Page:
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Storme DeLarverie
Male Impersonator/

“It ain’t easy…being green” is the favorite expression of Stormé DeLarverie, a woman whose life flouted prescriptions of gender and race. During the 1950’s and 60’s she toured the black theater circuit as a mistress of ceremonies and the sole male impersonator of the legendary Jewel Box Revue, America’s first integrated female impersonation show and forerunner of La Cage aux Folles. The multiracial revue was a favorite act of the Black theater circuit and attracted mixed mainstream audiences from the 1940s through the 1960s, a time marked by the violence of segregation.

Storme had also been a pioneering lesbian transgender actress. Her famed show toured America nearly fifty years ago.  She'd played a striking male while 25 men under her direction impersonated women.

In Michelle Parkerson's 1987 film:  Stormé: The Lady of the Jewel Box, using archival clips from the past, Stormé looks back on the grandeur of the Jewel Box Revue and its celebration of pure entertainment in the face of homophobia and segregation.  Stormé herself emerges as a remarkable woman, who came up during hard times but always “kept a touch of class.”

Storme DeLarverie is a living legend, jazz singer, & male impersonator from the and at 80 plus, DeLarverie is still recognized for her steadfast advocacy for the rights of Gays & Lesbians. 

Delarverie, a cross-dressing African-American lesbian may have sparked the Stonewall riot by hitting a cop after a cop hit her in the street outside the bar—and she has no doubt about where most of that anger came from on that fateful Saturday in June.  "Embracing, we smiled for the cameras."

“Stonewall was just the flip side of the black revolt when Rosa Parks took a stand,” says Delarverie. “Finally the kids down there took a stand. The police got the shock of their lives when those queens came out of the bar and pulled off their wigs and went after them. I knew sooner or later people were going to get the same attitude that I had. They had just pushed once too often.”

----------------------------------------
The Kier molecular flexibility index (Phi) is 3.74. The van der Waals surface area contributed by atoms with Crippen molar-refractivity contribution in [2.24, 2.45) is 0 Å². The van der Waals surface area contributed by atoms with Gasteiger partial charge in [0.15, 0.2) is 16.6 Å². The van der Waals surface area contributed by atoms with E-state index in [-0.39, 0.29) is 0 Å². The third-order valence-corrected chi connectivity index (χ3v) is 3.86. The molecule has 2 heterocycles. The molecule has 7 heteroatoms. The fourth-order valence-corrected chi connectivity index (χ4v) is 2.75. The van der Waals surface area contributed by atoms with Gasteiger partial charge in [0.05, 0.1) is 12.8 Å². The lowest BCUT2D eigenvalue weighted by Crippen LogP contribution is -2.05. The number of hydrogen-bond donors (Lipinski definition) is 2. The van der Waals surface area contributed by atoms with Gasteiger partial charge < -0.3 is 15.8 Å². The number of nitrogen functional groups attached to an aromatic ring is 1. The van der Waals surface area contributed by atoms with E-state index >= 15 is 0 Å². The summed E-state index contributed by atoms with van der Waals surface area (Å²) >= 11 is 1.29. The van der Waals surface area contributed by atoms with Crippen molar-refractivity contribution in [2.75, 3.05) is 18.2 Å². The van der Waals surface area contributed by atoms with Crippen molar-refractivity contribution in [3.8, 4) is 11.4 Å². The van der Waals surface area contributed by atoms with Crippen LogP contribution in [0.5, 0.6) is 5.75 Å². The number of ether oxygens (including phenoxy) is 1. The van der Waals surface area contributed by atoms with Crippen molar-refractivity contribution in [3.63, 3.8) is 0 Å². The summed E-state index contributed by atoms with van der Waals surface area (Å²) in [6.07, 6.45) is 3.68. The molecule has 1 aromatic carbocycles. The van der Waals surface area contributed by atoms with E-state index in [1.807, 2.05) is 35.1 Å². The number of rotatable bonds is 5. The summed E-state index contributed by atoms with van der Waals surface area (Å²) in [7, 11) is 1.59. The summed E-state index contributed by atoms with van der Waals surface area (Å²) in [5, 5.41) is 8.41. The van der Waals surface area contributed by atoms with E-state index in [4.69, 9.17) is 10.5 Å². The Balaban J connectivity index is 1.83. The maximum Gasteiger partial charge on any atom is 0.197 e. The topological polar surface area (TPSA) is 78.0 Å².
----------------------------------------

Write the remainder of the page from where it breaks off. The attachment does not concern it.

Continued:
Acceptance wasn't always so easy to come by.

In the '40s and '50s, the Jewel Box Revue, regularly packed in crowds at the Apollo Theater.  Like today's drag kings, DeLarverie cut her hair short, donned men's duds and took to the stage.  "There was no dressing in drag offstage. Not if you wanted to stay out of jail."  "It's much easier now," says DeLarverie. "They can walk around the street in drag if they so choose. That's great. That's good."

Call her a drag king today and she bristles.  "I am a male impersonator," says DeLarverie, who works as a bouncer at a lesbian bar in Manhattan. "What I did was a forerunner for them to do this."

What she did was to sing big-band style, a handsome woman with a smoothly deep voice, crooning amid a chorus line of beautiful men dressed like women. It was all about illusion. Show biz. There was no lip-syncing, either. (As she sees it, anyone can do that.)

Even so, DeLarverie looks at today's drag kings with a certain amount of tenderness.  "I know a lot of the girls, and I'm all for them," she says. "This is their day, these young people. This is their day. Not mine."

This pioneer male impersonator and activist Storme Delarverie, was honored with a SAGE Lifetime Achievement Award in 2000,  The award is given to recognize the accomplishments of LGBT seniors and allies.

Stormé currently lives in New York’s Chelsea neighborhood, and is working as a bodyguard at a women’s bar and still singing in her deep silky voice with an “all girl” band.


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